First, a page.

High-capacity magazine ban headlines series of victories for state gun safety advocates
Gun safety advocates scored a series of victories during Washington’s 2022 legislative session, ranging from long-sought restrictions on large-capacity magazines to limitations on open carrying of firearms.
Perhaps most prominently, state lawmakers approved SB 5078, which makes it a gross misdemeanor to manufacture, distribute, sell, and offer to sell magazines with more than 10 rounds. Under the legislation, distributing, selling, offering for sale, and facilitating the sale of high-capacity magazines online is also a violation of the Washington Consumer Protection Act.
The bill was heralded by proponents as a necessary means to address the prevalence of high-capacity magazines in mass shootings. This comes after years of similar proposals on the legislative agenda, only to fall short in each attempt prior to 2022.
“It is long overdue that our state act to reduce the threat of mass shootings in our communities,” Democratic state Sen. Marko Liias said shortly after the bill won final approval in the state House by a 55-42 party-line vote.
Also passed this session was HB 1630, which bans the open carrying of firearms on school grounds, as well as at official school board meetings. It also enacts an identical open carry ban for local government buildings, as well as ballot-counting centers and election facilities.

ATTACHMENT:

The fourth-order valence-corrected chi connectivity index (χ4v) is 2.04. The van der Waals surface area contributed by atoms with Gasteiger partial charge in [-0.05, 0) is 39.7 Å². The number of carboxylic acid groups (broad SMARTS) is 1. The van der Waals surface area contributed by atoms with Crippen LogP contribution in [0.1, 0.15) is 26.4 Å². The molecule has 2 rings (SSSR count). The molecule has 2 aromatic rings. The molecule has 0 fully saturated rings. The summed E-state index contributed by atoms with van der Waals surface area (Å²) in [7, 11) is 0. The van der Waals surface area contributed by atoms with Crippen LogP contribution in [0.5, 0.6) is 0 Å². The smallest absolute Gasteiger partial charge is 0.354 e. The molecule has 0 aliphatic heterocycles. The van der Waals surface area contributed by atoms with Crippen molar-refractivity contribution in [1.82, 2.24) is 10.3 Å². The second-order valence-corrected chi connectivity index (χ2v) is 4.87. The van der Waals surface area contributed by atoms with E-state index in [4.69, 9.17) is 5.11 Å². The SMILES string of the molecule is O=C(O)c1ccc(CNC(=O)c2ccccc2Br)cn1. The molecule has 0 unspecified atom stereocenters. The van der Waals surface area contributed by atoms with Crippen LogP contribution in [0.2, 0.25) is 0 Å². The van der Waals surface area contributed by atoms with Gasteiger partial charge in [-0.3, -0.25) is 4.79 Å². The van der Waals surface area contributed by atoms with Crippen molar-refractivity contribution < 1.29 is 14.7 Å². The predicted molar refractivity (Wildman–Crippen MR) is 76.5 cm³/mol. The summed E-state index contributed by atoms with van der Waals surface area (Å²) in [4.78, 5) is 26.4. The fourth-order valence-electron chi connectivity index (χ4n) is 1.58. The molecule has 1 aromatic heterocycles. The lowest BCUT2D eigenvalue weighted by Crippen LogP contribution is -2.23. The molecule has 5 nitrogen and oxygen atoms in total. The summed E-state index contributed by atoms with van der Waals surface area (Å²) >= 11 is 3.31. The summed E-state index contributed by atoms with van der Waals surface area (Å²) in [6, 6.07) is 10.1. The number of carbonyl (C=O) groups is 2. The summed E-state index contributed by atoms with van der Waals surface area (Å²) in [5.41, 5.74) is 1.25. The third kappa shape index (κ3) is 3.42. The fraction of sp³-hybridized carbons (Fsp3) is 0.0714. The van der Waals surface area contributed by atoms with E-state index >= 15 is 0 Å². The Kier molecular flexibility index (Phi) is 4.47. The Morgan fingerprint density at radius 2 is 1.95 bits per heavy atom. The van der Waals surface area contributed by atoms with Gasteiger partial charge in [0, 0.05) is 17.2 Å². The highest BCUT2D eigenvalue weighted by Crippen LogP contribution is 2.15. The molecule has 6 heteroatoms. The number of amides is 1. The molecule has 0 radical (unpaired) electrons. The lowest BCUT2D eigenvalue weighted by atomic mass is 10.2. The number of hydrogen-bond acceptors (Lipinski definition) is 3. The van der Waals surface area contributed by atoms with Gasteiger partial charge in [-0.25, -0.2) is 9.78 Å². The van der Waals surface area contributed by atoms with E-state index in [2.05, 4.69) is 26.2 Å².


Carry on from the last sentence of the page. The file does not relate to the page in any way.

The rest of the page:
“This bill is about public safety and access to democracy,” Democratic state Rep. Tana Senn said after it was approved in the state House. “Guns do not belong at school board meetings, ballot counting locations or local council meetings.”
Rounding out a trio of legislative victories for gun safety advocates was HB 1705, which closed a loophole in restrictions on so-called ghost guns. In practice, the bill fully restricts the manufacturing, sale, transfer, possession, and purchase of untraceable, unserialized guns. The state previously passed a broader ban on ghost guns in a previous session, but expanded that with HB 1705 to also retroactively make ghost guns built after 2019 illegal, while banning the possession of certain components used to construct untraceable firearms.
Proponents of the bill cited the need to close “a deadly loophole” in Washington’s previous restrictions.